A ‘boker tov’ moment for NCJW, Reform on presidential nominees


Presidents nominate, the Senate holds.

This often occurs for reasons having nothing to do with the nominee, but to force the White House to deal with one parochial issue or another — a single senator has the right to place a hold on a nominee, and will do so if he wants to hurry along some favor to his state.

Sometimes, in periods of acrimony, there may be a concerted effort by one party to hobble the other’s president; other times, especially after periods of scandal, lawmakers want to make it clear that they are vetting nominees closely.

It’s not a new problem. The Brookings Institution’s Paul Light, who is probably the foremost expert on the issue, dates the intensification of delayed nominations to the Kennedy administration.

Three Jewish groups — the National Council of Jewish Women, the Union of Reform Judaism and Women of Reform Judaism — today joined a slate of civil rights groups asking Sen. Mitch McConnell (R-Ky.), the Senate minority leader, to drop obstacles to nomnations:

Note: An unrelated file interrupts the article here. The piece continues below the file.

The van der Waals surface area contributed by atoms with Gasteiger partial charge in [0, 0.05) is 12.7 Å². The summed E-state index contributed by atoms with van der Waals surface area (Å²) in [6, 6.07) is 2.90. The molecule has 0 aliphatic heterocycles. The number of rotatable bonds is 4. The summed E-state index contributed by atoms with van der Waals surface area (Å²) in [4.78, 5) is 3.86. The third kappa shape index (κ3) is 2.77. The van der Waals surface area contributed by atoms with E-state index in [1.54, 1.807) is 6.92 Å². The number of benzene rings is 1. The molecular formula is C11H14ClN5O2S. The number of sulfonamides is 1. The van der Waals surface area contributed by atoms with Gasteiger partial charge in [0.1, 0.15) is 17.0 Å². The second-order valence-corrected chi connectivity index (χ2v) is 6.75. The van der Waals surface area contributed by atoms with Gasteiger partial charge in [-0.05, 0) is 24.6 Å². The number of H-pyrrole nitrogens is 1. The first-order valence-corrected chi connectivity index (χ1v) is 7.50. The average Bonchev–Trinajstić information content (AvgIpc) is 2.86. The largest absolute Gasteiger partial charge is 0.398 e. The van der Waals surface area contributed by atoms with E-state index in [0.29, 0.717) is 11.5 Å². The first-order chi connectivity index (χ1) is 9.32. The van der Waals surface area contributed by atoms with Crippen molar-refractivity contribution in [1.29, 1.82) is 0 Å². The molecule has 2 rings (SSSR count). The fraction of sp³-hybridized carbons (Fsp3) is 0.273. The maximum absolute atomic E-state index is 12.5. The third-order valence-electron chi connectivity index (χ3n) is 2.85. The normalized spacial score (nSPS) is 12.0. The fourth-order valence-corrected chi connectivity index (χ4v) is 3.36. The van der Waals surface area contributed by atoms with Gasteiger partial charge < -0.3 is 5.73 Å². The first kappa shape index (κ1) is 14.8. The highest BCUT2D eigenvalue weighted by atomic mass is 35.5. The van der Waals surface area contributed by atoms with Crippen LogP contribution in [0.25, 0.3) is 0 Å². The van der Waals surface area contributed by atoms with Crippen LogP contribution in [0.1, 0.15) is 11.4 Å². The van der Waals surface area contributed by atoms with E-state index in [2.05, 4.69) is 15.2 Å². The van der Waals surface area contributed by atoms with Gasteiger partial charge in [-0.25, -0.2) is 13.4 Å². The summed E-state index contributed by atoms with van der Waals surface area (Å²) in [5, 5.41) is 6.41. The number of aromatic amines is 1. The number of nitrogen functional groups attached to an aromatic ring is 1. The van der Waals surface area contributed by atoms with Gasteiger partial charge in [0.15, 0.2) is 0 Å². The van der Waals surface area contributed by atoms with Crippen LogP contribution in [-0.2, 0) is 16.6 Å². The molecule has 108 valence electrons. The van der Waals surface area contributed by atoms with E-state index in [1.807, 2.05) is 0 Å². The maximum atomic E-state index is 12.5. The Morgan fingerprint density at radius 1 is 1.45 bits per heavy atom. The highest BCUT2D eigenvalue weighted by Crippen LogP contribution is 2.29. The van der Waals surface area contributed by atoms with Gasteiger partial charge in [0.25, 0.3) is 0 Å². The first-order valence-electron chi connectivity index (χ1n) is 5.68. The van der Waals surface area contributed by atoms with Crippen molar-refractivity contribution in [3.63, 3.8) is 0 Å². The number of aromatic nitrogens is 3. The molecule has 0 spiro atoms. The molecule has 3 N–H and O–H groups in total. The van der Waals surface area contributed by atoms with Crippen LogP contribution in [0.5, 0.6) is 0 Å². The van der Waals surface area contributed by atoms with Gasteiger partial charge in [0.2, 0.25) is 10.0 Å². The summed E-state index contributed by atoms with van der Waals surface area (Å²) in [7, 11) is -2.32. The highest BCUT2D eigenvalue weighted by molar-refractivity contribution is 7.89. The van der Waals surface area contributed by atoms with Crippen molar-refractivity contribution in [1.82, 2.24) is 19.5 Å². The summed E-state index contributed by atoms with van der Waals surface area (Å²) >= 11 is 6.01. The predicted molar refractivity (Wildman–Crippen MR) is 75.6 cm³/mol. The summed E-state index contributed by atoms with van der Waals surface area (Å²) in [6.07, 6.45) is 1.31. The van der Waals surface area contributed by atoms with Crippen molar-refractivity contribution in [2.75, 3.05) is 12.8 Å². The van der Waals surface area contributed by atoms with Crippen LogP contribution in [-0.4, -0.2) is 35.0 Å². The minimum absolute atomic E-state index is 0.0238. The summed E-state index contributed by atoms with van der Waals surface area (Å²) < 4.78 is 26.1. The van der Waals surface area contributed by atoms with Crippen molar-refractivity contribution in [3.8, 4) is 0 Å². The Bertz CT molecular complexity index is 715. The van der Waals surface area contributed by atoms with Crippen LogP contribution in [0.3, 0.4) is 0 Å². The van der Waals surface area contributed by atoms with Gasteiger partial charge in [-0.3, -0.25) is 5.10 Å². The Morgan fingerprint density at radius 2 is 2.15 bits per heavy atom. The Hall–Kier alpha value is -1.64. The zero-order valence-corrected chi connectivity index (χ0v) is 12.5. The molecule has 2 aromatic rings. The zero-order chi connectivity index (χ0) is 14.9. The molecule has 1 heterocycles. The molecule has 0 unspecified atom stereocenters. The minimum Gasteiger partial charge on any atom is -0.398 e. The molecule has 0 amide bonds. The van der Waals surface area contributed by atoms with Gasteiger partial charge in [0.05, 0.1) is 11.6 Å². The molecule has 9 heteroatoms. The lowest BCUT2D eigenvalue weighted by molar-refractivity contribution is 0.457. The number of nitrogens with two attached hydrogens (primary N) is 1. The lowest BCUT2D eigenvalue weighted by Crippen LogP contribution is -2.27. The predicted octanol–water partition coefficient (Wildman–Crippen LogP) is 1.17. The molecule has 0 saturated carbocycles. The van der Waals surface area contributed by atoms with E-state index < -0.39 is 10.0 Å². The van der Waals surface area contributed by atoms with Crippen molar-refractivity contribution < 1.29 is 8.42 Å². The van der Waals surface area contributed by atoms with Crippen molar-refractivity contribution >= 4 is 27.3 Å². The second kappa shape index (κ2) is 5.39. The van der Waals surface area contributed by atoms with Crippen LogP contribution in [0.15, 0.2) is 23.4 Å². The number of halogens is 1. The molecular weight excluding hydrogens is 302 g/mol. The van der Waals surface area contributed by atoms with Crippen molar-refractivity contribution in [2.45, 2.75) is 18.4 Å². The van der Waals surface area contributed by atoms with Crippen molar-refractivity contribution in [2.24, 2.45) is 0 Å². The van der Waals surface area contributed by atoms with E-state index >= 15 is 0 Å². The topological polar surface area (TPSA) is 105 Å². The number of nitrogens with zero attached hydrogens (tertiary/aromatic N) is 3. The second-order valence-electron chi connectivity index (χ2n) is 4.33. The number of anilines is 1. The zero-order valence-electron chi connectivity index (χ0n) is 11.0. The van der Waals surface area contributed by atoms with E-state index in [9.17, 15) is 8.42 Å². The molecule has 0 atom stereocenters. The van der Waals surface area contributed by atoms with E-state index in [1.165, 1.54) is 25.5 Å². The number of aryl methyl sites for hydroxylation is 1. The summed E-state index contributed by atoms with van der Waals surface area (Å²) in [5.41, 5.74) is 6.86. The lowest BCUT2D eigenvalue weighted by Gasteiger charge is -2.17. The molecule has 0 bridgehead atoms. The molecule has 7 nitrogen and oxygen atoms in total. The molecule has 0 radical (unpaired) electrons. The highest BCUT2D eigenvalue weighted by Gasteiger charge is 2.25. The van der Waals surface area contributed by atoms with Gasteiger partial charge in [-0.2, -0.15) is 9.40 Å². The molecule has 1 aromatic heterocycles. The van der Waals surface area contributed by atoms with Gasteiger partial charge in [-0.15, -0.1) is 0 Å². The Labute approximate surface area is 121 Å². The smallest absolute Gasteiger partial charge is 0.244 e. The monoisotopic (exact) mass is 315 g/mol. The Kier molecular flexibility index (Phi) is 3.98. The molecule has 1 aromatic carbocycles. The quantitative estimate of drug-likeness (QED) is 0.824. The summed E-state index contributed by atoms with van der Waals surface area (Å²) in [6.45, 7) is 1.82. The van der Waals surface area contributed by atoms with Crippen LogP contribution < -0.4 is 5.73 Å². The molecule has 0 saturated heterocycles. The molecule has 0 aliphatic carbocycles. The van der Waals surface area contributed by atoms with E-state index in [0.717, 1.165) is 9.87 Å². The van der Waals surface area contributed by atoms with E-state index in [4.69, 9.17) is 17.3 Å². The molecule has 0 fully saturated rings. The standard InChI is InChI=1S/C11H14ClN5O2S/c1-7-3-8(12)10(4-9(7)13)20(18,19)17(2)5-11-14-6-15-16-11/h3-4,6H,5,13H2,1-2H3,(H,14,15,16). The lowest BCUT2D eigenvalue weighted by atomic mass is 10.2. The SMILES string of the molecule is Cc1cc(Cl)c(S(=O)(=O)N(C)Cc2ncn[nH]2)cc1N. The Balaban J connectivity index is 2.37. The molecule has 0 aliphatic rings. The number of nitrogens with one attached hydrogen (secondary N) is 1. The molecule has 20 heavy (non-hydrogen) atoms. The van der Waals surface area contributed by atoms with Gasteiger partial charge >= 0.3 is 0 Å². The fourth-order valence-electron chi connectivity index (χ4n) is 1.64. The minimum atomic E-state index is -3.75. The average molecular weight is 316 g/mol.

President Obama has worked with the Senate on a bipartisan basis to select extraordinarily well-qualified judicial nominees who could easily be confirmed by widespread margins and begin serving the public, if brought to a vote before the full Senate.

In addition, a significant number of nominees to positions in the President’s administration, including high-level positions in the Department of Justice, have not yet been confirmed. Obstructing important executive branch nominees through filibusters or anonymous holds frustrates the legitimate business of government. This obstruction grows increasingly problematic as we approach the ninth month of President Obama’s administration.

This is odd for three reasons:

*Why are the groups making this a partisan issue? Sen. Harry Reid (D-Nev.), the majority leader, is also holding some nominees. I’m sure there are other Democratic holds as well.

*Where were these groups during the Bush administration? According to the AP, Obama’s rate of nomination success — admittedly slooooow — is the same as Bush’s at this time.

*The NCJW, especially, made a moral case for holding Bush judicial nominees. This letter is cast not in terms of Obama’s nominees being superior, but in terms of good government and executive privilege. What gives?

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